Well, we’ve saved the best for last. The final post of this year-long series of fantastic bindings has been reserved for what is probably the most significant and beautiful binding in our collection: the Wardlaw Bible. This Bible is a copy of the c. 1640 Amsterdam printing of the Geneva Bible and New Testament along with the Edinburgh 1640 printing of The CL. Psalmes of David in meeter, according as they are sung in the Church of Scotland. Both of these works are in very clean condition, and the Psalter is quite rare (only five other copies reported on ESTC), however it is not the contents between the covers that we are interested in, it is the covers themselves.
This Bible has been bound in contemporary green velvet over boards (see right) with embroidered board edges, with all its edges having been gilt and gauffered. This binding alone is a lovely and well-preserved example of early 17th century textile work , however, it is almost completely hidden by its even more beautiful slip-cover. The Bible has a contemporary red velvet slip-cover which has been heavily embroidered in gold and silver thread and decorated with floral borders and a central emblem of the Wardlaw family. This velvet slip-cover is quite heavy when removed from the Bible, which speaks to the amount of embroidering that went into its production. The whole thing has been presented with a contemporary green velvet bag with a green threaded tassel (see below).
This Bible, along with a fine pair of gauntlet gloves (see below), was presented to the family of Sir Henry Wardlaw, 1st Baronet of Pitreavie, Fife, by Charles I for his services to Queen Anne. Sir Henry had been made chancellor to Queen Anne in 1602 , Hereditary Chamberlain in 1613 and a Baronet by Charles I in 1631. Charles referred to Henry in a letter dated Whitehall, November 1626, as a gentleman “who has been an old and faithful servant to our late dear father and mother and unto us”. It is possible that this Bible was actually presented to Sir Henry Wardlaw, 2nd Baronet of Pitreavie, as the 1st Baronet died in 1639, potentially before this edition of the Bible was published. The Wardlaw Bible remained in the family, and for a time was even used to record the marriage of one of Sir Henry’s grandchildren, William Wardlaw (18th century) to Elizabeth Hay (25 November 1712) and the birth of their daughter, Elizabeth Wardlaw (see left).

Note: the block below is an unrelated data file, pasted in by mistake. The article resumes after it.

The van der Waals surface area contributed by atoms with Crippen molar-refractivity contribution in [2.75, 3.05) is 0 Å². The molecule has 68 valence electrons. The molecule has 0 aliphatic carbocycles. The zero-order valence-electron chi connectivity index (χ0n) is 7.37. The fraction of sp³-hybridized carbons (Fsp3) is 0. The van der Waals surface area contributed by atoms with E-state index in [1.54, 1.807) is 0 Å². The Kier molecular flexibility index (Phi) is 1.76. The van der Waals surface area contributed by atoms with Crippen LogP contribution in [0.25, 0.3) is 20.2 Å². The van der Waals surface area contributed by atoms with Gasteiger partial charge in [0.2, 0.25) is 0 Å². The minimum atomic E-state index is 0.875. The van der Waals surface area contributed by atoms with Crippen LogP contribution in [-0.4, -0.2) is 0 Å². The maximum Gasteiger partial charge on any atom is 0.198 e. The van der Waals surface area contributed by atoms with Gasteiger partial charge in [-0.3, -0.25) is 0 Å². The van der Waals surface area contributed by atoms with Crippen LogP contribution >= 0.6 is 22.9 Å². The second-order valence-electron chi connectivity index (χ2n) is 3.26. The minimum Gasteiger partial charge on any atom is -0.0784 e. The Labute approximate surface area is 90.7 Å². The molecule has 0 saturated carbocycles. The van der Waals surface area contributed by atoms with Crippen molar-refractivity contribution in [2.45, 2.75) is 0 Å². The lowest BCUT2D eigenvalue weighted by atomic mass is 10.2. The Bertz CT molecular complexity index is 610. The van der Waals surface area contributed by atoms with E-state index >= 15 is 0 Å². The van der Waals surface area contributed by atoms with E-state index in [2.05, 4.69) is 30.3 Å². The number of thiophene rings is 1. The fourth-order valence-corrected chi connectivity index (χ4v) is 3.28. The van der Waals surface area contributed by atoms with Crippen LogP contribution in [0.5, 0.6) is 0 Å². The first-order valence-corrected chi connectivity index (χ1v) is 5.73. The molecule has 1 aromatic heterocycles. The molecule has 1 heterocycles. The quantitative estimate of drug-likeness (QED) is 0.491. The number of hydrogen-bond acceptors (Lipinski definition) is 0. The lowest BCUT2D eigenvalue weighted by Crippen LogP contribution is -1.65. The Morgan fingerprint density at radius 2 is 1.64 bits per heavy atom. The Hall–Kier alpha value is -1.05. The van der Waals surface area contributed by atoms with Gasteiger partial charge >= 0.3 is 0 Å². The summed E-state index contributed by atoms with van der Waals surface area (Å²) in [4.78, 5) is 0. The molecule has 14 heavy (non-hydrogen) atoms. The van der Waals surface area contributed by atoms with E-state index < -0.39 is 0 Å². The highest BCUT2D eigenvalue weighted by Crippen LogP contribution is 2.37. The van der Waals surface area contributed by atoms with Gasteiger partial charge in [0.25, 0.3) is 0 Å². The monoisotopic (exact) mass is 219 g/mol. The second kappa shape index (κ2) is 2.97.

The pair of gauntlet gloves which were presented to Sir Henry are a particularly fine pair of gauntlet gloves, dated 1600-1630. The gloves are of pale brown leather with separately applied tabbed ivory satin gauntlet cuffs, embroidered on both sides with fountains with grotesque water spouts, goldfish, pink flowers in floss silks, gilt purl coils, minute gilt sequins, the tabs with couched silk threads wrapped with silver strip, floss silks and sequins in the form of castle buildings with smoking chimneys, lined with salmon pink tabby weaves silk, edged with gold bobbin lace and elliptical spangles. They’re English, but it is not clear who made them or exactly where they were made. The gloves are now kept by the University Museums and Collections Department and will be featured in an Inspired by MUSA talk given on Thursday, 7 June 2012, from 1:00-1:30pm, by Dr Jaqueline Rose from the School of History.
All of these items (the Bible, the gloves, the letter from Queen Anne, and some family correspondence) was presented to the Library in 2001 by Lady Hanbury-Tenison and Major Alastair J. Rennie, descendants of the Wardlaw family. This is a gorgeous book to behold, and it has lasted almost 400 years in near-perfect condition. It is truly deserving of this last post on fantastic bindings.